Sexual Orientation Discrimination

Incredibly, there still is no federal law in the United States expressly prohibiting sexual orientation or gender identity discrimination. However, both New York State and New York City do prohibit employers and other entities from treating an individual differently because of his or her sexual orientation or gender identity. Twenty other states, the District of Columbia, and other local jurisdictions have also passed statutes that prohibit sexual orientation and gender identity discrimination in the workplace. In addition, employees and contractors who work for the federal government and applicants to federal jobs are protected from sexual orientation and gender identity discrimination by the Civil Service Reform Act and Executive Orders 11478 and 11246. A bill that would prohibit all employment discrimination based on sexual orientation—the Employment Non-Discrimination Act (ENDA)—has passed the U.S. Senate and is before Congress at present.

Wigdor LLP is proud to be involved in efforts to change the lack of federal legislation prohibiting sexual orientation and gender identity discrimination. Our Firm works closely with several LGBT organizations and is a leader in promoting workplace equality for employees who have been discriminated against on the basis of sexual orientation or gender identity. We have successfully represented employees from many industries in litigating sexual orientation discrimination claims, whether in high-profile and highly compensated professional and executive environments or blue-collar workplaces.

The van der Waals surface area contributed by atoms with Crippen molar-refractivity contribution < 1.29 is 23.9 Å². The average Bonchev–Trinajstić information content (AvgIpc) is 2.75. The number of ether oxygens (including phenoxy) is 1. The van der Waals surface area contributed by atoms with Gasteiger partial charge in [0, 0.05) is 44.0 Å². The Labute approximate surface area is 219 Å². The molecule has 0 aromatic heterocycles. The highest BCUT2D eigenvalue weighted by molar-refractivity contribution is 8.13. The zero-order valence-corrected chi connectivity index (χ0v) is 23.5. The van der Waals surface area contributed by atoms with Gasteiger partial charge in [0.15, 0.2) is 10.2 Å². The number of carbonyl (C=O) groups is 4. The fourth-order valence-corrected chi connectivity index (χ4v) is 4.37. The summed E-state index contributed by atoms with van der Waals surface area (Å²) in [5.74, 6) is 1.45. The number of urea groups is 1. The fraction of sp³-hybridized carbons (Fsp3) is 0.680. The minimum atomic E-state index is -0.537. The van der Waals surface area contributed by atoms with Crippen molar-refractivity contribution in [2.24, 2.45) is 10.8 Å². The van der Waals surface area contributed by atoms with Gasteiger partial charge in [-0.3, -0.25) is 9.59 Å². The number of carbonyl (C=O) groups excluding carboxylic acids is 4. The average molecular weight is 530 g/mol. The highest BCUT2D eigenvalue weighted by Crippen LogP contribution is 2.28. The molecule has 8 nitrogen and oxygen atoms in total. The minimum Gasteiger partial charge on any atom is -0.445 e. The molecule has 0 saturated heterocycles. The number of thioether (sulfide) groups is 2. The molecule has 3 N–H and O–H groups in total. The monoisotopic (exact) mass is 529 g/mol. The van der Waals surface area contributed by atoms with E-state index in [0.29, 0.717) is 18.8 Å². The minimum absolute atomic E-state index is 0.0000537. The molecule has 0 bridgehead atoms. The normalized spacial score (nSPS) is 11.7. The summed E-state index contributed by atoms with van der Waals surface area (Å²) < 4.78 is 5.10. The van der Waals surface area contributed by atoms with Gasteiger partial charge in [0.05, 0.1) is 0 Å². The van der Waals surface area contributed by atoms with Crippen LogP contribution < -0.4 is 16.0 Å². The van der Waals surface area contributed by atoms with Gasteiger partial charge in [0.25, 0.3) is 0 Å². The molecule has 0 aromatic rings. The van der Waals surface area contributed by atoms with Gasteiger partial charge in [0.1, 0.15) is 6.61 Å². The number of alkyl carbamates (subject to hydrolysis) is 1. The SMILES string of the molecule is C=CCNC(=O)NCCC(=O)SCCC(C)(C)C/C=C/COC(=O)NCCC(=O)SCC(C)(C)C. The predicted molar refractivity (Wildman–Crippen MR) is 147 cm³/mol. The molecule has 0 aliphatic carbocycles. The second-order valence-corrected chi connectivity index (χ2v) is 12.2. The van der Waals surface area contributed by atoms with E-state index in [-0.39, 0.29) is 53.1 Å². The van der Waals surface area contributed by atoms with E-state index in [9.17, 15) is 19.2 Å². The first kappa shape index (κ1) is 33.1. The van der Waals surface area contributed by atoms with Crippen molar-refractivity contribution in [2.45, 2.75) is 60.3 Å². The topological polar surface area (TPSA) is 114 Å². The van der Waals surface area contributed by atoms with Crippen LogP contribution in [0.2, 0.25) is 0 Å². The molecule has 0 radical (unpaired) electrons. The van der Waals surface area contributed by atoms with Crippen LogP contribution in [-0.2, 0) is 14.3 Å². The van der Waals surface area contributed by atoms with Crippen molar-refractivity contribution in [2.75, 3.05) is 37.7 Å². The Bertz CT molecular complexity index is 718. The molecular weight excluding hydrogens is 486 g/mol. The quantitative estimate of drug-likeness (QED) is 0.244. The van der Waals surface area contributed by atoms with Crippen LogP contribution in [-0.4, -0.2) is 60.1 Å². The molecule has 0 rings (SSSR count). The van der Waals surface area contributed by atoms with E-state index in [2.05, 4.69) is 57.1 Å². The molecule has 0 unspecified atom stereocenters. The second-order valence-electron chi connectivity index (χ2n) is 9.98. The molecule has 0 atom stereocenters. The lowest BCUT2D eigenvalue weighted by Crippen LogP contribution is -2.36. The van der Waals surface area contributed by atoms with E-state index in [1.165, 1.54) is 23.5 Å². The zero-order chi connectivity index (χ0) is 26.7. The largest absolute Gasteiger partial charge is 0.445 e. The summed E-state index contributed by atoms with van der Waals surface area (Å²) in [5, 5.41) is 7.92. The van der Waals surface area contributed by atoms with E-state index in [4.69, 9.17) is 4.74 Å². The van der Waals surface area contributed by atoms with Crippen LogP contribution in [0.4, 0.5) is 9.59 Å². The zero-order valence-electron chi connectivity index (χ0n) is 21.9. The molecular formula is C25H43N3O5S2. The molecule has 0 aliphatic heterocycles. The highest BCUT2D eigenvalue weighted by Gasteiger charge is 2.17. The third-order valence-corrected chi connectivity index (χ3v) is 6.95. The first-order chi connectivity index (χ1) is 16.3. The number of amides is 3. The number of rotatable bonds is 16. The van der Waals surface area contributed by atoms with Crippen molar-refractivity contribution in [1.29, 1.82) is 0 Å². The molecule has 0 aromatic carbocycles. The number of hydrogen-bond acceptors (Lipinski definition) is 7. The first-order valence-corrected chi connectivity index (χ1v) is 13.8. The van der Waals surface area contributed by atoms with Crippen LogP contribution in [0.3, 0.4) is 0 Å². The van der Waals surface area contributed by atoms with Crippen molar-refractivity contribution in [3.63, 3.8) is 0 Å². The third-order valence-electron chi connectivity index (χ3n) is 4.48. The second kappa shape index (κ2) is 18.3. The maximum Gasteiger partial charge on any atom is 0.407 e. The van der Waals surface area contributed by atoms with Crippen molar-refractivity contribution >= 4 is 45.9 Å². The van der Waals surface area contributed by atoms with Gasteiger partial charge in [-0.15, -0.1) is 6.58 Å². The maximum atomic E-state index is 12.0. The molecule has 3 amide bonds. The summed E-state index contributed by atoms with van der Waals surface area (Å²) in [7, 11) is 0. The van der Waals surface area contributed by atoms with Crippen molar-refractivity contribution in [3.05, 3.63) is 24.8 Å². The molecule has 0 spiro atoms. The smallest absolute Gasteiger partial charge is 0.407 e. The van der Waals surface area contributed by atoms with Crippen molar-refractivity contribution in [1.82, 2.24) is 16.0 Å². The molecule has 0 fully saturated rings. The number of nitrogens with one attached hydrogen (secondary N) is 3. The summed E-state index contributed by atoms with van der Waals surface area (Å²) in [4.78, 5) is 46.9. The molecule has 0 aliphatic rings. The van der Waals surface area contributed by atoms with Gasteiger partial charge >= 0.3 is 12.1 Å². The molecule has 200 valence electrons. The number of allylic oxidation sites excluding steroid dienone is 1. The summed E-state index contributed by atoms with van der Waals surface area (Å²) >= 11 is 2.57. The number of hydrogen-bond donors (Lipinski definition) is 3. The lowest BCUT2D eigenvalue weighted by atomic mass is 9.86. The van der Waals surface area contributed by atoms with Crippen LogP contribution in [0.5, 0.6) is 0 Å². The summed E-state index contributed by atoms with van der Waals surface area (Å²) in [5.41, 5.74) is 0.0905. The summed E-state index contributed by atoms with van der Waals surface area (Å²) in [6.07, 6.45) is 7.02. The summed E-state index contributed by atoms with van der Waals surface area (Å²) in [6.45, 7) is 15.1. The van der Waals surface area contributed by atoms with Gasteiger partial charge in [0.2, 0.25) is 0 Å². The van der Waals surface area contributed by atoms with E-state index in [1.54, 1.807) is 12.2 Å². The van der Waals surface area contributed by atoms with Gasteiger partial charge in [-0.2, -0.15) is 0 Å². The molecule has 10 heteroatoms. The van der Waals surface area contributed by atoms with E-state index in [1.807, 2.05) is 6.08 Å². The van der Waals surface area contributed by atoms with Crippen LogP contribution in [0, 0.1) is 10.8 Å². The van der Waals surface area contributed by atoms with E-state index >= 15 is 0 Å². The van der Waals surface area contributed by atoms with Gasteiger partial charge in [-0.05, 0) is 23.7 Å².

Sexual orientation or gender identity discrimination can take the form of harassment, as well as other inequitable treatment with respect to an employee’s terms and conditions of employment (including, for example, disparate pay, denial of a promotion or wrongful termination).  An individual who is subjected to gender stereotyping may also be able to bring claims under laws prohibiting gender discrimination, such as Title VII of the Civil Rights Act of 1964 (“Title VII”).  Indeed, courts have held that an LGBT employee who is harassed or discriminated against for failing to conform to sexual identity or gender “norms” may obtain relief under Title VII. Moreover, Title VII also protects against same-sex sexual harassment if it is shown to be based upon an employee’s sex and not only because of sexual orientation. The form and type of evidence showing sexual orientation and gender identity discrimination can be subtle, and the Firm’s attorneys will spend the time necessary to discuss with you and investigate the facts of your situation to determine whether we can help you pursue legal action.